Polis Approves Reporting Requirements for Colorado’s Shared Health Care Departments | Legislature

Shared health care departments in Colorado are now required to report their operations to the state under new regulations signed into law by Governor Jared Polis on Wednesday.

House Bill 1269 requires shared health care departments and other non-insurance entities that cover medical costs to submit annual reports to the state, including how many members they have and how many of money members pay compared to the amount of medical bills that the entities cover. The first reports are due October 1, with subsequent annual deadlines falling in March.

Shared health care ministries have grown in popularity in recent years, with proponents describing them as cheaper alternatives to insurance and opponents calling them scams. Also called faith-based health care, nonprofits share health care costs among a group of people who are usually part of the same church or religion. Members often pay monthly dues to the ministry, and when one of the members receives a medical bill, the ministry can use the money collected to cover the costs. They do not constitute insurance and do not guarantee the payment of medical expenses.

“Currently, very little information is known about these arrangements,” said the bill’s sponsor, Rep. Susan Lontine, D-Denver, adding that many people don’t recognize the “financial risk” involved with the membership in such entities. “People need to know why it’s cheaper and how it might affect them in the long run.”

Departments say they can reject medical bills for a number of reasons, including moral objections to medical problems resulting from premarital sex, smoking, alcohol consumption or obesity. They are also not required to cover essential care and may decline coverage due to pre-existing conditions or religious beliefs.

Supporters of the bill said the state must take steps to monitor shared health care departments, pointing to a lawsuit filed against Trinity Healthshare where members claimed the department refused to cover bills ranging from health checkups to life-saving surgeries. The Colorado Consumer Health Initiative said it has received dozens of complaints from members of shared health care departments who refuse to pay their medical bills, ranging from $250,000 in emergency surgeries to cancer treatments to routine medical visits.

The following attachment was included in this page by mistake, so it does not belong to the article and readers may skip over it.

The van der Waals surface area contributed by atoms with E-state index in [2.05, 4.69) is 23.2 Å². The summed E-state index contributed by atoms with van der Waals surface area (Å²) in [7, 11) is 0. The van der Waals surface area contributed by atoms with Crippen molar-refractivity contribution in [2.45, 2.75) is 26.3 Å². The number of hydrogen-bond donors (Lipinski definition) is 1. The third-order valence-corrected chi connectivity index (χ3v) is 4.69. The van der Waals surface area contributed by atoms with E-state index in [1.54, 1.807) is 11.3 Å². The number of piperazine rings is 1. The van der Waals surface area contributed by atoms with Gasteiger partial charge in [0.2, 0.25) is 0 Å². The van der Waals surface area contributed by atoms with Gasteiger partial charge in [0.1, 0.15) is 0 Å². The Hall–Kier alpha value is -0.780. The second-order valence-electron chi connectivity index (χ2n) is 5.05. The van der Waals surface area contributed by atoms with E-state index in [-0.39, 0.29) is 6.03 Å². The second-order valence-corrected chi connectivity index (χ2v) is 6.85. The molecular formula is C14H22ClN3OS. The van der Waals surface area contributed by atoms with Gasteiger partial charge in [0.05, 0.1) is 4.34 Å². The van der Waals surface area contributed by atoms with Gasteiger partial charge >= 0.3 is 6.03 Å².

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Opponents have defended the ministries, describing them as a less expensive, belief-driven, community-driven way to meet medical expenses. Critics of the bill said the state Insurance Division was the wrong entity to oversee the departments, calling the agency anti-competition.

The bill passed the legislature almost entirely along party lines, with Democrats in support and Republicans in opposition. Rep. Marc Snyder, D-Colorado Springs, was the only lawmaker to vote outside his party, opposing the bill.

“The insurance commissioner is looking for a way to access this thing that isn’t insurance,” said Sen. Rob Woodward, R-Loveland, while voting against the bill. “Not only are they trying to collect the data from them, but they’re also trying to put in fees and costs that will literally put a lot of them out of business.”

Under the bill, the Division of Insurance will have the power to fine healthcare sharing departments or issue cease-and-desist orders if they fail to comply with the new requirements. in terms of reporting. Fines could be up to $5,000 per day, after a 30-day grace period during which the department would be notified that it was non-compliant.

In Colorado, between 50,000 and 60,000 people use health care sharing departments, estimates the Colorado Consumer Health Initiative. However, the state doesn’t actually know how many shared health care ministries there are in Colorado or how they operate, including how much of their members’ money is actually used to pay medical bills.

Shared healthcare ministries have experienced a membership boom thanks, in part, to rising unemployment during the COVID-19 pandemic, resulting in the loss of employer-provided insurance . In 2010, less than 200,000 people were part of shared health care ministries. Today, about 1.5 million people are members, according to the Alliance of Health Care Sharing Ministries.

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